Barbara Natterson-Horowitz, a UCLA cardiology professor, had her ah-ha moment while doing an echocardiogram on an Emperor tamarin monkey at the Los Angeles Zoo. Trying to calm the monkey by making eye contact with him as she was used to doing with her pediatric patients, the veterinarian standing next to her warned her not to: “You’ll give her capture myopathy.”
Despite having practiced medicine for nearly 20 years, this was the first time she’d ever heard of “capture myopathy.’’ Intrigued, she did some research and discovered that it was a syndrome that had been documented by veterinarians for decades. Capture — and other causes of extreme stress in animals — can cause a massive outpouring of adrenalin that overwhelms the heart and leads to death in many cases. Yet only in the 1990s did researchers recognize that the same phenomenon can occur in humans, presenting as a heart attack after extreme emotional distress, but without evidence of blocked coronary arteries. Realizing there was likely to be much more in common between animals and humans than just heart disease, she began to explore other disease processes and how they presented across species.
The result is this book. The authors define its title, “Zoobiquity,’’ as “a connecting species-spanning approach to the diagnostic challenges and therapeutic puzzles of clinical medicine.” It shares much with the One Health movement, which grew out of meetings between the heads of the American Medical Association and the American Veterinary Association in 2007. And when you consider how much humans and animals have in common (nearly 99 percent of human DNA is similar to that of the chimp), the only real surprise is that it’s taken so long for the physician community to embrace this notion.
In a dozen chapters with titles like “Roar-Gasm’’ and “Fat Planet,’’ Natterson-Horowitz and co-author Kathryn Bowers, a science journalist, examine the physiological similarities between humans and animals — as well as some illuminating differences.
Take cancer, for instance. It affects multiple species in many different forms. Jaguars, for example, have a high incidence of breast cancer (and also of the BRCA1 genetic mutation that renders many Ashkenazi Jewish women susceptible to the disease). So do English springer spaniels. Yet the dairy cows and goats whose milk we consume have a very low rate of breast cancer. This recalls the finding in humans that some women who breast feed have lower rates of breast cancer as well. Perhaps, the authors suggest, breast cancer prevention could include inducing lactation in women, even those who were not interested in nursing. “You might not wrinkle your nose at the idea of scheduling a preventative, induced lactation if you knew that your risk of breast cancer might plummet to the level of professional animal lactators.”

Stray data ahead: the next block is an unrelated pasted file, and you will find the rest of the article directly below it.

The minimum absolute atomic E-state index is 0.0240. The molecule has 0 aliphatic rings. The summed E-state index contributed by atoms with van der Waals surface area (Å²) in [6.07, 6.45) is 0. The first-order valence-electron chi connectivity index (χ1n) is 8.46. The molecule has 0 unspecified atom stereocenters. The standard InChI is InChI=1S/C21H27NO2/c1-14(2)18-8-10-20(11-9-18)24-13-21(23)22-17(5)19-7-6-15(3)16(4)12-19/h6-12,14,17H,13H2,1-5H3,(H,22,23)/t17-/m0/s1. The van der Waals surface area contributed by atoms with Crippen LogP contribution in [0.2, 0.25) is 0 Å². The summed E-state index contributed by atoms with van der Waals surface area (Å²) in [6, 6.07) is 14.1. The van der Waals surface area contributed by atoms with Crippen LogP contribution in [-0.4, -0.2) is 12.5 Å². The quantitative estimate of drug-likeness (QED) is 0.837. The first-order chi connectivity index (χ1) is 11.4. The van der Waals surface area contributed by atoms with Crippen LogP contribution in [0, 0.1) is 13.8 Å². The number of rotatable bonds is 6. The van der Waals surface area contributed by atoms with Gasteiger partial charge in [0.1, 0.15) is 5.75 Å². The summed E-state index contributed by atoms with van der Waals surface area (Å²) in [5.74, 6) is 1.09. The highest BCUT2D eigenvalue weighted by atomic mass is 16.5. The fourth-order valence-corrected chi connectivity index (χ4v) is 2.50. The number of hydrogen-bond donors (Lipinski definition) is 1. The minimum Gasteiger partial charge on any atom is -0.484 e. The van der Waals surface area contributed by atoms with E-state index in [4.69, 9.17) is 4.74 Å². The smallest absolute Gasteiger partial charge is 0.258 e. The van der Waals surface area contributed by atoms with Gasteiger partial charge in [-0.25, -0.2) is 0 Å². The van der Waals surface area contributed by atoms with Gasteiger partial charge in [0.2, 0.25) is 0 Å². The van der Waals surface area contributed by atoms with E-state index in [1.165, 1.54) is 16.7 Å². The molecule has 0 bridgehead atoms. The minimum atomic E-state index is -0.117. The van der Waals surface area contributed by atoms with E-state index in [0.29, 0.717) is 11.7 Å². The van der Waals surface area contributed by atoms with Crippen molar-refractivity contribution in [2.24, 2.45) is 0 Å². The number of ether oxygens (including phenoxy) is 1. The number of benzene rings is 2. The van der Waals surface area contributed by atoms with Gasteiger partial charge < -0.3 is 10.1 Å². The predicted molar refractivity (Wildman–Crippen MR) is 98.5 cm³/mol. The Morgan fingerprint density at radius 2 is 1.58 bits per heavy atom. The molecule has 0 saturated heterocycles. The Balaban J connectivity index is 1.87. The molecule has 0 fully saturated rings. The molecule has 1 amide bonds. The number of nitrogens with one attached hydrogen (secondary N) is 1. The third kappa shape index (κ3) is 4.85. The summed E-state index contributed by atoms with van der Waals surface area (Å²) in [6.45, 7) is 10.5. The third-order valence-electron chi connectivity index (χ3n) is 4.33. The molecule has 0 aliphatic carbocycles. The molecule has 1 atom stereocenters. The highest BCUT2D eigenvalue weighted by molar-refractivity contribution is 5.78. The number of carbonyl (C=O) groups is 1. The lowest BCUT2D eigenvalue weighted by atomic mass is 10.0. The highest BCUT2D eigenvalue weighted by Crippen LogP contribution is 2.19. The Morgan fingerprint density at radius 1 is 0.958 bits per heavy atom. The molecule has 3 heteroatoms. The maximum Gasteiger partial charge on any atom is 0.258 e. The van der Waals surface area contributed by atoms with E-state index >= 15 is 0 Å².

Another topic is fertility. A bird known as the houbara bustard had been hunted almost to the point of extinction in North Africa. Breeders working to restore its population found that female bustards who watched a male perform a premating ritual prior to insemination produced more viable eggs. These were more likely to hatch and contain stronger chicks than the eggs of females who had not seen the mating dance. It turns out that watching the male bustard strutting about caused the females to produce higher levels of testosterone, which then had a beneficial effect on their eggs. How could this possibly be relevant to women struggling to get pregnant? “Maybe surfing YouTube for clips of drenched and brooding Colin Firth . . . would have an enhancing effect on egg recruitment and growth, whether a woman is going through in vitro fertilization (IVF) or trying naturally for conception,” the authors write cheekily.
This very engaging book is difficult to put down. It provides lots of information in an easy-to-understand manner that doesn’t feel overwhelming, perhaps because of the liberal use of humor throughout. Reading “Zoobiquity’’ gave this reader a totally new perspective on his furred and feathered neighbors.